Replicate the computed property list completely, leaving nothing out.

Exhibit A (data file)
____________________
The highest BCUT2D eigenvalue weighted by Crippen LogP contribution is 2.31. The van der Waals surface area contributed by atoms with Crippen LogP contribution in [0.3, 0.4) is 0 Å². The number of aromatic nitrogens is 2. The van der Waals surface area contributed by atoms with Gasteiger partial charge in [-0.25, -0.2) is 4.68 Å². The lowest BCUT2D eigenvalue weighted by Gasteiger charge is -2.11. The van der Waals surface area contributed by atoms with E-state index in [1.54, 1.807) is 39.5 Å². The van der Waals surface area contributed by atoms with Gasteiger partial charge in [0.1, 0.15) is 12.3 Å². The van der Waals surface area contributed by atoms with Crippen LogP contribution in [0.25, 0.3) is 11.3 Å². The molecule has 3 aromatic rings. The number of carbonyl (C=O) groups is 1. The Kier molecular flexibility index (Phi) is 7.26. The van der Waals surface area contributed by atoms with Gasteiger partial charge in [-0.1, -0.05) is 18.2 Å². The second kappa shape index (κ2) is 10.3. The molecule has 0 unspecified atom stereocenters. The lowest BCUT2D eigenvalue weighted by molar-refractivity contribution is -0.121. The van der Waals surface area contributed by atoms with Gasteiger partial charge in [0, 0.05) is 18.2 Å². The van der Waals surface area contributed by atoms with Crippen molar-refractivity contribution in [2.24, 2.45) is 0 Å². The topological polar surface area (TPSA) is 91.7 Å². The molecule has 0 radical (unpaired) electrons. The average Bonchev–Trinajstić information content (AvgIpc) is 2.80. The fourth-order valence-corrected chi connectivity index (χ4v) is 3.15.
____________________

The highest BCUT2D eigenvalue weighted by Crippen LogP contribution is 2.31. The van der Waals surface area contributed by atoms with Crippen LogP contribution in [0.3, 0.4) is 0 Å². The number of aromatic nitrogens is 2. The van der Waals surface area contributed by atoms with Gasteiger partial charge in [-0.25, -0.2) is 4.68 Å². The lowest BCUT2D eigenvalue weighted by Gasteiger charge is -2.11. The van der Waals surface area contributed by atoms with E-state index in [1.54, 1.807) is 39.5 Å². The van der Waals surface area contributed by atoms with Gasteiger partial charge in [0.1, 0.15) is 12.3 Å². The van der Waals surface area contributed by atoms with Crippen LogP contribution in [0.25, 0.3) is 11.3 Å². The molecule has 3 aromatic rings. The number of carbonyl (C=O) groups is 1. The Kier molecular flexibility index (Phi) is 7.26. The van der Waals surface area contributed by atoms with Gasteiger partial charge in [-0.1, -0.05) is 18.2 Å². The second kappa shape index (κ2) is 10.3. The molecule has 0 unspecified atom stereocenters. The lowest BCUT2D eigenvalue weighted by molar-refractivity contribution is -0.121. The van der Waals surface area contributed by atoms with Gasteiger partial charge in [0, 0.05) is 18.2 Å². The van der Waals surface area contributed by atoms with Crippen molar-refractivity contribution in [2.24, 2.45) is 0 Å². The topological polar surface area (TPSA) is 91.7 Å². The molecule has 0 radical (unpaired) electrons. The average Bonchev–Trinajstić information content (AvgIpc) is 2.80. The fourth-order valence-corrected chi connectivity index (χ4v) is 3.15.